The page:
Professional roles are often thought to bring role-specific permissions and obligation, which may allow or require role-occupants to do things they would not be permitted or required to do outside their roles, and which as individuals they would rather not do. This feature of professional roles appears to bring them into conflict both with ‘ordinary’ or non-role morality, and with personal integrity which is often thought to demand some form of personal endorsement of one’s conduct. How are we to reconcile the demands of roles with ordinary morality and with personal integrity? This collection draws together a set of papers which explore these questions as they bear upon a number of different professional roles, including those of the lawyer, the judge and the politician, and from a variety of perspectives, including contemporary analytic moral theory, jurisprudence, psychoanalytic theory, virtue ethics, and contextualism, and, more broadly, from philosophy and legal academia and practice.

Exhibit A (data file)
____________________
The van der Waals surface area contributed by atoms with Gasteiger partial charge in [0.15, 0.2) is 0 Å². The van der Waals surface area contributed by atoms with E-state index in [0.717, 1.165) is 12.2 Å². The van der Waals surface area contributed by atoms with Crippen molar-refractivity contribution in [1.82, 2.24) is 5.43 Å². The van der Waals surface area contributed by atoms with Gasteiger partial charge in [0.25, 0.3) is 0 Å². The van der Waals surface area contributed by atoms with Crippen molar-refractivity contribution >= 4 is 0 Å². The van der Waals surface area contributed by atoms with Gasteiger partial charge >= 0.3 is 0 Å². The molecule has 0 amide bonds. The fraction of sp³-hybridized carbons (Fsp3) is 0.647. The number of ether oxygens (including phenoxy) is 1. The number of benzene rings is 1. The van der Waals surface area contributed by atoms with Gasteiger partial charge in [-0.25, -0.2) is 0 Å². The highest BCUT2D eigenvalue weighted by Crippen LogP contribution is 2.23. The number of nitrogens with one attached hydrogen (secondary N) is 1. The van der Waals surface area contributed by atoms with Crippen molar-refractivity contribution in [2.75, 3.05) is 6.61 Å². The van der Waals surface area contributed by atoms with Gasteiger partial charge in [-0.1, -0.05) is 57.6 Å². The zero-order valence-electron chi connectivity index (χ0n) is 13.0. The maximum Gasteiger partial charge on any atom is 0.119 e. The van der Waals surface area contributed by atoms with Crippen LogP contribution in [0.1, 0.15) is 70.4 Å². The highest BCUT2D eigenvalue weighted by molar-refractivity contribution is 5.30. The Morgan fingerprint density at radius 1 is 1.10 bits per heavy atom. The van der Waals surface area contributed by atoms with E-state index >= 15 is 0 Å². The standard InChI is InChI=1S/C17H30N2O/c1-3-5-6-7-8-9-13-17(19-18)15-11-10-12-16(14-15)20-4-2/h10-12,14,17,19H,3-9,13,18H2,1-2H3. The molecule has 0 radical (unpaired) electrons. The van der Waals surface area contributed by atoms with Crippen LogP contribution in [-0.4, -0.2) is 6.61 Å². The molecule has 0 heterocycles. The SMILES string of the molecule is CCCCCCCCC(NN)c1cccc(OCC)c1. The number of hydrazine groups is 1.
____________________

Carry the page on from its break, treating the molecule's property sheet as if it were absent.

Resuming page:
|Title of host publication||Professional Ethics and Personal Integrity|
|Editors||T Dare, W B Wendel|
|Place of Publication||Newcastle upon Tyne, United Kingdom|
|Publisher||Cambridge Scholars Publishing|
|Number of pages||24|
|Publication status||Published - 2010|
Cox, D., & Levine, M. P. (2010). Damned lying politicians: Integrity and truth in politics. In T. Dare, & W. B. Wendel (Eds.), Professional Ethics and Personal Integrity (pp. 44-67). Cambridge Scholars Publishing.